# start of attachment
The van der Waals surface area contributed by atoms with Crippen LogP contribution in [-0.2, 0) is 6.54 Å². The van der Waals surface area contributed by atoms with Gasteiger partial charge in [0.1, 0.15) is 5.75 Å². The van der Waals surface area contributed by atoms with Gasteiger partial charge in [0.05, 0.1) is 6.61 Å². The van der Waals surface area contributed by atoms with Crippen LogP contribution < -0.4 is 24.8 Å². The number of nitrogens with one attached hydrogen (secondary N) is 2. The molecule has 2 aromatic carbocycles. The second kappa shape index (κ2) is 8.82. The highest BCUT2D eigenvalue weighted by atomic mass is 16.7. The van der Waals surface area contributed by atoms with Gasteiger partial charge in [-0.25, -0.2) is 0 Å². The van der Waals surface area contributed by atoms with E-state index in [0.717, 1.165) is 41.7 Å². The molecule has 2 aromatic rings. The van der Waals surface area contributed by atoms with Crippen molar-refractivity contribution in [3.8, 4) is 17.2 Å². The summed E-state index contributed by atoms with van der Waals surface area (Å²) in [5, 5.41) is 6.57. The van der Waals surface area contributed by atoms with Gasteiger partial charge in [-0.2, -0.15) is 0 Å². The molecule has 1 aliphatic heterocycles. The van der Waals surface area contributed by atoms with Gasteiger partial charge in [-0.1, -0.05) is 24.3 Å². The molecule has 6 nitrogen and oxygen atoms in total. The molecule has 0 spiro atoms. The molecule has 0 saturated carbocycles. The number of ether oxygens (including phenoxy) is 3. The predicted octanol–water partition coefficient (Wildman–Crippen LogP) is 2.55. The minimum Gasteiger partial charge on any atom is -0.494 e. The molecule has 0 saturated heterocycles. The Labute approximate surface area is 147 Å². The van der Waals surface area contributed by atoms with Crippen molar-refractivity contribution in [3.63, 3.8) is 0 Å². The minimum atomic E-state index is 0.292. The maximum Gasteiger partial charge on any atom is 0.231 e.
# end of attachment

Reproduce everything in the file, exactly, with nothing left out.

The van der Waals surface area contributed by atoms with Crippen LogP contribution in [-0.2, 0) is 6.54 Å². The van der Waals surface area contributed by atoms with Gasteiger partial charge in [0.1, 0.15) is 5.75 Å². The van der Waals surface area contributed by atoms with Gasteiger partial charge in [0.05, 0.1) is 6.61 Å². The van der Waals surface area contributed by atoms with Crippen LogP contribution < -0.4 is 24.8 Å². The number of nitrogens with one attached hydrogen (secondary N) is 2. The molecule has 2 aromatic carbocycles. The second kappa shape index (κ2) is 8.82. The highest BCUT2D eigenvalue weighted by atomic mass is 16.7. The van der Waals surface area contributed by atoms with Gasteiger partial charge in [-0.25, -0.2) is 0 Å². The van der Waals surface area contributed by atoms with E-state index in [0.717, 1.165) is 41.7 Å². The molecule has 2 aromatic rings. The van der Waals surface area contributed by atoms with Crippen molar-refractivity contribution in [3.8, 4) is 17.2 Å². The summed E-state index contributed by atoms with van der Waals surface area (Å²) in [5, 5.41) is 6.57. The van der Waals surface area contributed by atoms with Gasteiger partial charge in [-0.2, -0.15) is 0 Å². The molecule has 1 aliphatic heterocycles. The van der Waals surface area contributed by atoms with Gasteiger partial charge in [-0.1, -0.05) is 24.3 Å². The molecule has 6 nitrogen and oxygen atoms in total. The molecule has 0 spiro atoms. The molecule has 0 saturated carbocycles. The number of ether oxygens (including phenoxy) is 3. The predicted octanol–water partition coefficient (Wildman–Crippen LogP) is 2.55. The minimum Gasteiger partial charge on any atom is -0.494 e. The molecule has 0 saturated heterocycles. The Labute approximate surface area is 147 Å². The van der Waals surface area contributed by atoms with Crippen molar-refractivity contribution in [3.63, 3.8) is 0 Å². The minimum atomic E-state index is 0.292. The maximum Gasteiger partial charge on any atom is 0.231 e.